Compulsory universal national DNA database "debate"
Lord Justice Stephen Sedley , quoted by the BBC: All UK 'must be on DNA database' is correct when he says that the current policies regarding data retention on the National DNA Database are very wrong.
However his proposed solution to remove the alleged discrimination against some ethnic minorities, by extending the database to compulsorily take samples from the entire population of the UK and of visitors and tourists, is utterly wrong.
He said the only option was to expand the database to cover the whole population and all those who visited the UK, even for a weekend.
"Going forwards has very serious but manageable implications," he insisted. It means that everybody, guilty or innocent, should expect their DNA to be on file for the absolutely rigorously restricted purpose of crime detection and prevention."
In what way could such a system, which would be at least 15 times larger than the current system, which is already the largest such database in the world, be "manageable" ?
The cross party NO2ID Campaign have spoken out against this suggestion:
Phil Booth, NO2ID national coordinator, said:
"You can't make an "indefensible" system better by expanding it. The only way to tackle the unfairness of the DNA database and restore trust in the system is to remove the records of every innocent person currently held. Anything else is a perversion of justice."
As usual, the level of analysis offered by the mainstream media on this vitally important topic is quite poor:
When reporting Gordon Brown's spin doctors carefully chosen weasel words:
...there were no plans to introduce a universal, compulsory or voluntary national DNA database.
Where were the critical questions regarding Familial DNA speculative database trawling ? Even with today's technology it is not necessary to have every person in the UK on the DNA database for it to be a hugely powerful tool of oppression and discrimination and harassment, in the hands of unchecked bureaucratic apparatchiki or political commissars.
Nothing has changed for the better since our previous blog posting from last year:
in which we questioned Familial DNA database trawling and the fact that the Forensic Science Service, which runs the National DNA Database is busy conducting commercial research on the tissue samples and data which it has in its power, in order to sell its consultancy services and to develop commercial DNA testing kits and equipment for sale around the world, since the FSS is in the process of being privatised.
They are refusing to obtain the individual prior consent of people whose samples and data they hold, and presumably will also refuse to give them a cut of the profits from sales of DNA kits or software which has been developed from such personal data which was collected for an entirely different purpose, thereby showing contempt for the main Principles of Data Protection and of people's Intellectual Property Rights.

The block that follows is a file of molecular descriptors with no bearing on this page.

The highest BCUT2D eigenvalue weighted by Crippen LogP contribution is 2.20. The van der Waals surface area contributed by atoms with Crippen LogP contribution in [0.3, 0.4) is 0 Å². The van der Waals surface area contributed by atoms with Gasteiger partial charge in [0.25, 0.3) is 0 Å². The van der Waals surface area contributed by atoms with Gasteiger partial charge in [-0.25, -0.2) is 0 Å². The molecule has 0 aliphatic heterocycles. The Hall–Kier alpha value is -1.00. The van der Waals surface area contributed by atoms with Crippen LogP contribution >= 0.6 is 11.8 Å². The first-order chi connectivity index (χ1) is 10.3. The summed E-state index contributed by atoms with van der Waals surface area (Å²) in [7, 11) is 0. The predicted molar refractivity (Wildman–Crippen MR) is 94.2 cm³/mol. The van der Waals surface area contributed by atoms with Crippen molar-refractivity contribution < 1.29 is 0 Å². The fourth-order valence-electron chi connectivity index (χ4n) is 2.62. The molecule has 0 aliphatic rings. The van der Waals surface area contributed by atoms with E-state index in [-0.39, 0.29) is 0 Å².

Remember that there are hundreds of thousands of people who have not been even been charged, let alone convicted of a crime, but whose tissue samples and data are being retained indefinitely.
Have the mainstream media already forgotten that the notorious former Home Secretary David Blunkett used his inside knowledge of NuLabour's plans and of civil service contacts, to try to invest in a DNA testing laboratory company, which lead to his second resignation as a Cabinet Minister ?
Yet again, the mainstream media seem to have been baffled by the statistics about the processed DNA "fingerprint" database entries, and to have forgotten about the retention of actual human tissue samples as well, which could easily be re-tested with more sophisticated DNA techniques in the future, to reveal paternity or medical data
Such retained tissue samples could also be analysed using other genetic techniques which yield essentially similar information, i.e.enough to distinguish one individual from another or to prove their familial links, e.g. RNA analysis or Chromosome analysis. None of these other existing or future genetic techniques are regulated by the Human Tissue Act 2004 which only mentions DNA
LGC, one of the main privatised forensic laboratory subcontractors to the Forensic Science Service were caught retaining human tissue samples which should have been destroyed.
Incredibly, this evil expansion of the DNA database idea has been praised by Conor Gearty, a supposedly distinguished human rights law academic, who seems to have been nobbled by the unelected Prime Minister Gordon Brown's vague promises that he is not exactly like Tony Blair, but without the charisma.
A police state? Crying wolf won't protect civil liberties
There is no evidence whatsoever that "civil libertarians" have any more influence with Gordon Brown than with Tony Blair.
All, of the Labour government's repressive laws and bureaucratic restrictions on our freedom are still in place, under Gordon Brown, and even more freedom destroying legislation has been promised.
We welcome proper, technically informed public and parliamentary debate on these issues, but so far, there has been very little of it.